Acer Swift X 16 review: a big, budget laptop with a lot to offer

If big screen and budget top your list of laptop priorities, the Acer Swift X 16 will have a lot of appeal.

Acer Swift X 16 keyboard close up
(Image: © Future)

Our Verdict

The Acer Swift X 16 offers a big screen and decent power for a very reasonable price. Compromises have had to be made to accommodate the low(ish) cost, and they present in the somewhat underwhelming design and battery life. But it's still a solid laptop, with lots of connectivity options, a quality 2.5K display and comfortable typing experience.


  • Big, quality display
  • Good selection of ports
  • Good performance for the price


  • Battery life not the best
  • Clunky trackpad

Why you can trust Creative Bloq Our expert reviewers spend hours testing and comparing products and services so you can choose the best for you. Find out more about how we test.

When it comes to laptops, getting one with a big, decent screen usually results in an eye-watering price tag. And while the Acer Swift X 16 isn't necessarily what you'd consider cheap, it offers a whole host of features – huge screen included – for less than one might expect. 

It's a no-frills, sturdy laptop with enough power to run complex creative software and not-quite-so-complex games (and definitely not at the same time). It delivers a lot for the price, making it a good candidate for one of the best Acer laptops around right now. The question is whether what it has to offer suits your needs. It's certainly not going to make our list of the most powerful laptops anytime soon, but it's a solid, quality machine for those on a budget looking for a larger device.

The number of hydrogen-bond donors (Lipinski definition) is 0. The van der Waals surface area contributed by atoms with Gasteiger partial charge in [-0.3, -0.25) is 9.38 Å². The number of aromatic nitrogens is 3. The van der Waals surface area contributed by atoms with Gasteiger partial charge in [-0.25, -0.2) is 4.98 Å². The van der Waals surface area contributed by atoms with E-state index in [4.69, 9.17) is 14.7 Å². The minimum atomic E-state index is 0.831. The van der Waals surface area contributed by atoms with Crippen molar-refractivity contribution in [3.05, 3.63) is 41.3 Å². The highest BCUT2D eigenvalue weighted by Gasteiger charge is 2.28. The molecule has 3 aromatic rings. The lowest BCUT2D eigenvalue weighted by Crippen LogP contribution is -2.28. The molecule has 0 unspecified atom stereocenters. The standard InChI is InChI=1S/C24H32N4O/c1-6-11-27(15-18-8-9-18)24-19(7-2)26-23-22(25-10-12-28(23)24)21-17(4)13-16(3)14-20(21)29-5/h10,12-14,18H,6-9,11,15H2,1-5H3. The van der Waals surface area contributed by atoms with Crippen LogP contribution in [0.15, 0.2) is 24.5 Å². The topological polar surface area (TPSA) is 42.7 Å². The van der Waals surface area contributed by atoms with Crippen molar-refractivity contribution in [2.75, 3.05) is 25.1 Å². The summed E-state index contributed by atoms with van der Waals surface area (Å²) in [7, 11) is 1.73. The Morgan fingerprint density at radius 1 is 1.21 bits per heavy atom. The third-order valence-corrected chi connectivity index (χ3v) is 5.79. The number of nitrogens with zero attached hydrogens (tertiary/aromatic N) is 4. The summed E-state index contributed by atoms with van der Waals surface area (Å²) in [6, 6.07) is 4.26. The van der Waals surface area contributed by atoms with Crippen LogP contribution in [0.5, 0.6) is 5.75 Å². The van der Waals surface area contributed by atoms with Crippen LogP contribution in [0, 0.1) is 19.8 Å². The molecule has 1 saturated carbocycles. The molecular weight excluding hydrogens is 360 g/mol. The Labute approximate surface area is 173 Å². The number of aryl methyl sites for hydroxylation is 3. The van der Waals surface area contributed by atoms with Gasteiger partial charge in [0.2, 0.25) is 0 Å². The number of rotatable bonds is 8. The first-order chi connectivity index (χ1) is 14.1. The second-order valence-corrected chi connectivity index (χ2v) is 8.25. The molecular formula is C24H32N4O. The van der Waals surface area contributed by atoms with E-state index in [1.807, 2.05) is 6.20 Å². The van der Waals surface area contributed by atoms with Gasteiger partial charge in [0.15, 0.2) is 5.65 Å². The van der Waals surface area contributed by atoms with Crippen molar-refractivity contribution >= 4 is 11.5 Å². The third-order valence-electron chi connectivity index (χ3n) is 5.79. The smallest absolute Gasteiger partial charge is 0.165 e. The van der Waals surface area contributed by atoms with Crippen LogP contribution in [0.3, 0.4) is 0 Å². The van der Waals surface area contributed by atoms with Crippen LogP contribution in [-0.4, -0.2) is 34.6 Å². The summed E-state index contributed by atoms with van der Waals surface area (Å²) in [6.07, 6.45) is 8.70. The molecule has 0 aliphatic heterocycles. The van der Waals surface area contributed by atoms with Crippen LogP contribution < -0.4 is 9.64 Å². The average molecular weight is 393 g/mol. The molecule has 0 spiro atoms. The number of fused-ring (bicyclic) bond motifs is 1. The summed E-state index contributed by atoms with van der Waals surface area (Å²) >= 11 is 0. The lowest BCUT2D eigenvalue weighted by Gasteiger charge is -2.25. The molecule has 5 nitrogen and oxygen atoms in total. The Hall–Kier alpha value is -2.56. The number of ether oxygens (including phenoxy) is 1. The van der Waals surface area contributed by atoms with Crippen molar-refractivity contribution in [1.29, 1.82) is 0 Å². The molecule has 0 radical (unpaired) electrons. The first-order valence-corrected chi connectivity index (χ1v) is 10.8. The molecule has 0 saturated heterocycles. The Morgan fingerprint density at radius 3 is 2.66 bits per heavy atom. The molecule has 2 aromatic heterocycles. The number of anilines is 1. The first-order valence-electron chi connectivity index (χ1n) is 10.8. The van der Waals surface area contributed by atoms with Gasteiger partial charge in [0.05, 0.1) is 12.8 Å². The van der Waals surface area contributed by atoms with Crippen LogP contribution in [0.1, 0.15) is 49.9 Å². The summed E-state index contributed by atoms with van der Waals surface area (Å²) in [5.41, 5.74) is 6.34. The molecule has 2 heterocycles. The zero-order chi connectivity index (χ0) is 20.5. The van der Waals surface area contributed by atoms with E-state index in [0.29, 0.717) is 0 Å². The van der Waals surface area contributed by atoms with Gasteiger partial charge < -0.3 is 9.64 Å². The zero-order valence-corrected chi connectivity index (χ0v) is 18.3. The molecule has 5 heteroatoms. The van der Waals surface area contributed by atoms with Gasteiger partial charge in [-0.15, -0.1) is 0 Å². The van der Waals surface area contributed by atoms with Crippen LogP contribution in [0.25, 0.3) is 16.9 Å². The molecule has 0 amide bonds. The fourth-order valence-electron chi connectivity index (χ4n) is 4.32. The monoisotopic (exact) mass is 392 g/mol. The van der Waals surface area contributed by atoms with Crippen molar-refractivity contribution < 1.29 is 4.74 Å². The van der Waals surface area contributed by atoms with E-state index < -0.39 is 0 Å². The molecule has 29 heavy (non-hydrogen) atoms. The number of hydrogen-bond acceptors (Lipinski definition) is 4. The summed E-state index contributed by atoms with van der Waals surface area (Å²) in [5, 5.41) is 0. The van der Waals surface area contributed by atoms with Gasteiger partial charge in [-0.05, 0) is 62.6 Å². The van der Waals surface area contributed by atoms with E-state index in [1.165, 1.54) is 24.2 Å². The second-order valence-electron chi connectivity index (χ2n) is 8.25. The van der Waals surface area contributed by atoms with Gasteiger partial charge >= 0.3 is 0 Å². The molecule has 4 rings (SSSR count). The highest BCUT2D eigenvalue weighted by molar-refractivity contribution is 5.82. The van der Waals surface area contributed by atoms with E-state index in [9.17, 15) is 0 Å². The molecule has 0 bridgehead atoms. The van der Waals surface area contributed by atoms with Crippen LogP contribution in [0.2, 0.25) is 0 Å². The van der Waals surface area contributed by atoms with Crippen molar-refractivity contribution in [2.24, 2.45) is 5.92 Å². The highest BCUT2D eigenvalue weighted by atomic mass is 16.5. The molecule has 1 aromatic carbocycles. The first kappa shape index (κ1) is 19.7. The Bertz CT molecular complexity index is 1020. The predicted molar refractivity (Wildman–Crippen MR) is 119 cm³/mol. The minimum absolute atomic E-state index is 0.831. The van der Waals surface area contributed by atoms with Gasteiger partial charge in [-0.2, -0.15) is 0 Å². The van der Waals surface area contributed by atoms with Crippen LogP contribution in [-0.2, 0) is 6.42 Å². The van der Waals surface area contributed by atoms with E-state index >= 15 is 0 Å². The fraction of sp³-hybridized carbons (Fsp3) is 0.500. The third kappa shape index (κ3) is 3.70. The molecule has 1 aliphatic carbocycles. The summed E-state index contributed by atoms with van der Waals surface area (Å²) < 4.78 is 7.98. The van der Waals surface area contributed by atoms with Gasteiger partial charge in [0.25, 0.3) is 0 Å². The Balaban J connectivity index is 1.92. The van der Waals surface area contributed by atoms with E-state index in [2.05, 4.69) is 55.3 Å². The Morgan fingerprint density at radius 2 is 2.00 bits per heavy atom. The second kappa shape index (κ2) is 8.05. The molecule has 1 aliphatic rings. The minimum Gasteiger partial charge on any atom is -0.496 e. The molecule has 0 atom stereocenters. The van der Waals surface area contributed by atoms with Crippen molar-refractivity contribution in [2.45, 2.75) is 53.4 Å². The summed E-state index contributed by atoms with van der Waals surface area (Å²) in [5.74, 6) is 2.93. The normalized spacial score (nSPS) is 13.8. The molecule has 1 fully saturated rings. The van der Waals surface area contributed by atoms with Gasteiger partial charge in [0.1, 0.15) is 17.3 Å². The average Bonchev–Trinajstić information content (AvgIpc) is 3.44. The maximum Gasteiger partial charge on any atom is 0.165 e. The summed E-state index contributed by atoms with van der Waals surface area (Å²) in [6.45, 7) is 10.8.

Acer Swift X 16 laptop open on a wooden desk

(Image credit: Future)

Acer Swift X 16 review: Key specs

Swipe to scroll horizontally
Operating system:Windows 11
CPU:Intel Core i7-1260P 2.10GHz
GPU:4GB Intel Arc A370M
Storage:1TB SSD
Screen:16-inch 1920 x 1200 / 2560 x 1600 WUXGA display (16:10)
Ports:2x USB-C, HDMI, 2x USB 3 Type A, 3.5mm Jack, microSD card slot
Connectivity:Wireless Wi-Fi 6E AX211
Weight:3.8lbs (1.7kg)
Dimensions:0.7 x 14 x 9.4 inches (18 x 355 x 239 mm)

Acer Swift X 16 review: Design and display

It's hard to describe the Acer Swift X 16 as anything other than plain, but that's not necessarily a bad thing (depending on your style, of course.) The aluminium chassis is a, frankly, drab grey, that is in keeping with the overall no-frills approach to its look. But at this price, there had to be a compromise, and Acer has, quite rightly, placed more focus on what's under the lid. 

Speaking of what's inside, I was really pleasantly surprised by the quality and brightness of the screen, particularly when image editing. I managed a much higher level of zoom on fine detail than I was expecting. That said, if this is the sort of work you want a device for, you'd be better off going for the higher-resolution option to keep the detail as refined as possible.